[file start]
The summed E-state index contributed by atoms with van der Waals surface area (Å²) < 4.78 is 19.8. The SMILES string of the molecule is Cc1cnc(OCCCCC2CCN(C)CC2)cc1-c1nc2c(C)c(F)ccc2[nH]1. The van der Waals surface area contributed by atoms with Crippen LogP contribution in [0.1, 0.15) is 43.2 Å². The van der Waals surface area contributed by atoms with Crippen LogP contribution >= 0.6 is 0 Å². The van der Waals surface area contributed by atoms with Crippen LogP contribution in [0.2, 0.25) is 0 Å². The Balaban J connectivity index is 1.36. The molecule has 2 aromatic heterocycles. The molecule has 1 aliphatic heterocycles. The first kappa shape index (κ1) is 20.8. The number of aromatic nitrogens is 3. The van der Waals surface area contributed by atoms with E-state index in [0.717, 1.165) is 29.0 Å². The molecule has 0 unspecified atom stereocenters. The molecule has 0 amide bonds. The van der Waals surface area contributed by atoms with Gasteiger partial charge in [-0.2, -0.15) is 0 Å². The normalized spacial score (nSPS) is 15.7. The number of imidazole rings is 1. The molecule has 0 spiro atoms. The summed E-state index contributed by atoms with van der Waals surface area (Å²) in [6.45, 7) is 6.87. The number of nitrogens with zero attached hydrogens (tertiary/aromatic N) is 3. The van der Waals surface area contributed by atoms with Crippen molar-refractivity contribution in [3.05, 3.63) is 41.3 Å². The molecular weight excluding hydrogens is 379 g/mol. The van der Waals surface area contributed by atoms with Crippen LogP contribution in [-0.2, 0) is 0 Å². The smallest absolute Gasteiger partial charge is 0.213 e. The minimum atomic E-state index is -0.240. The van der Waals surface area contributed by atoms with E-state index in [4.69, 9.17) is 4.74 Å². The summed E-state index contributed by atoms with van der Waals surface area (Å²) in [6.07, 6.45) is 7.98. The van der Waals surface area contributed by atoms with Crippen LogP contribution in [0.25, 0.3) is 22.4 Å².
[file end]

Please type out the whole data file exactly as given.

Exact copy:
The summed E-state index contributed by atoms with van der Waals surface area (Å²) < 4.78 is 19.8. The SMILES string of the molecule is Cc1cnc(OCCCCC2CCN(C)CC2)cc1-c1nc2c(C)c(F)ccc2[nH]1. The van der Waals surface area contributed by atoms with Crippen LogP contribution in [0.1, 0.15) is 43.2 Å². The van der Waals surface area contributed by atoms with Crippen LogP contribution >= 0.6 is 0 Å². The van der Waals surface area contributed by atoms with Crippen LogP contribution in [0.2, 0.25) is 0 Å². The Balaban J connectivity index is 1.36. The molecule has 2 aromatic heterocycles. The molecule has 1 aliphatic heterocycles. The first kappa shape index (κ1) is 20.8. The number of aromatic nitrogens is 3. The van der Waals surface area contributed by atoms with E-state index in [0.717, 1.165) is 29.0 Å². The molecule has 0 unspecified atom stereocenters. The molecule has 0 amide bonds. The van der Waals surface area contributed by atoms with Gasteiger partial charge in [-0.2, -0.15) is 0 Å². The normalized spacial score (nSPS) is 15.7. The number of imidazole rings is 1. The molecule has 0 spiro atoms. The summed E-state index contributed by atoms with van der Waals surface area (Å²) in [6.45, 7) is 6.87. The number of nitrogens with zero attached hydrogens (tertiary/aromatic N) is 3. The van der Waals surface area contributed by atoms with Crippen molar-refractivity contribution in [3.05, 3.63) is 41.3 Å². The molecular weight excluding hydrogens is 379 g/mol. The van der Waals surface area contributed by atoms with Crippen LogP contribution in [-0.2, 0) is 0 Å². The smallest absolute Gasteiger partial charge is 0.213 e. The minimum atomic E-state index is -0.240. The van der Waals surface area contributed by atoms with E-state index in [4.69, 9.17) is 4.74 Å². The summed E-state index contributed by atoms with van der Waals surface area (Å²) in [6.07, 6.45) is 7.98. The van der Waals surface area contributed by atoms with Crippen LogP contribution in [0.25, 0.3) is 22.4 Å².